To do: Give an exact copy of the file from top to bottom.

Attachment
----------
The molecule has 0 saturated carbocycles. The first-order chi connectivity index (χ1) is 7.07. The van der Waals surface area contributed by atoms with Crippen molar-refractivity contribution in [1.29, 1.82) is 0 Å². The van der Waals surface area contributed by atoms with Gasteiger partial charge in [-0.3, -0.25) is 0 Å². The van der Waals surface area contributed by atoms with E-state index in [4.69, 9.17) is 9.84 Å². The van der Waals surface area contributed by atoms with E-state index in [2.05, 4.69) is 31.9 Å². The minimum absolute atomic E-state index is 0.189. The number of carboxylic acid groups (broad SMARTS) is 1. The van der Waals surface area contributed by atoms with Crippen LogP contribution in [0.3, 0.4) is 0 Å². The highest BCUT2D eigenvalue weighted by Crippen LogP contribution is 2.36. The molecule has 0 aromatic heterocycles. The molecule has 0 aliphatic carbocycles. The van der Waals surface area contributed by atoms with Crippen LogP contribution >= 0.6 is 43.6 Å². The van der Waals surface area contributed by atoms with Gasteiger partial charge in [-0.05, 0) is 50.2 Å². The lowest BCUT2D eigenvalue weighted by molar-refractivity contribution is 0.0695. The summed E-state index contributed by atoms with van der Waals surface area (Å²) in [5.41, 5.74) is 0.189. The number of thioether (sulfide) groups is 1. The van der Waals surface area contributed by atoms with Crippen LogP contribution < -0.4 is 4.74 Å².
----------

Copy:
The molecule has 0 saturated carbocycles. The first-order chi connectivity index (χ1) is 7.07. The van der Waals surface area contributed by atoms with Crippen molar-refractivity contribution in [1.29, 1.82) is 0 Å². The van der Waals surface area contributed by atoms with Gasteiger partial charge in [-0.3, -0.25) is 0 Å². The van der Waals surface area contributed by atoms with E-state index in [4.69, 9.17) is 9.84 Å². The van der Waals surface area contributed by atoms with E-state index in [2.05, 4.69) is 31.9 Å². The minimum absolute atomic E-state index is 0.189. The number of carboxylic acid groups (broad SMARTS) is 1. The van der Waals surface area contributed by atoms with Crippen LogP contribution in [0.3, 0.4) is 0 Å². The highest BCUT2D eigenvalue weighted by Crippen LogP contribution is 2.36. The molecule has 0 aromatic heterocycles. The molecule has 0 aliphatic carbocycles. The van der Waals surface area contributed by atoms with Crippen LogP contribution >= 0.6 is 43.6 Å². The van der Waals surface area contributed by atoms with Gasteiger partial charge in [-0.05, 0) is 50.2 Å². The lowest BCUT2D eigenvalue weighted by molar-refractivity contribution is 0.0695. The summed E-state index contributed by atoms with van der Waals surface area (Å²) in [5.41, 5.74) is 0.189. The number of thioether (sulfide) groups is 1. The van der Waals surface area contributed by atoms with Crippen LogP contribution < -0.4 is 4.74 Å².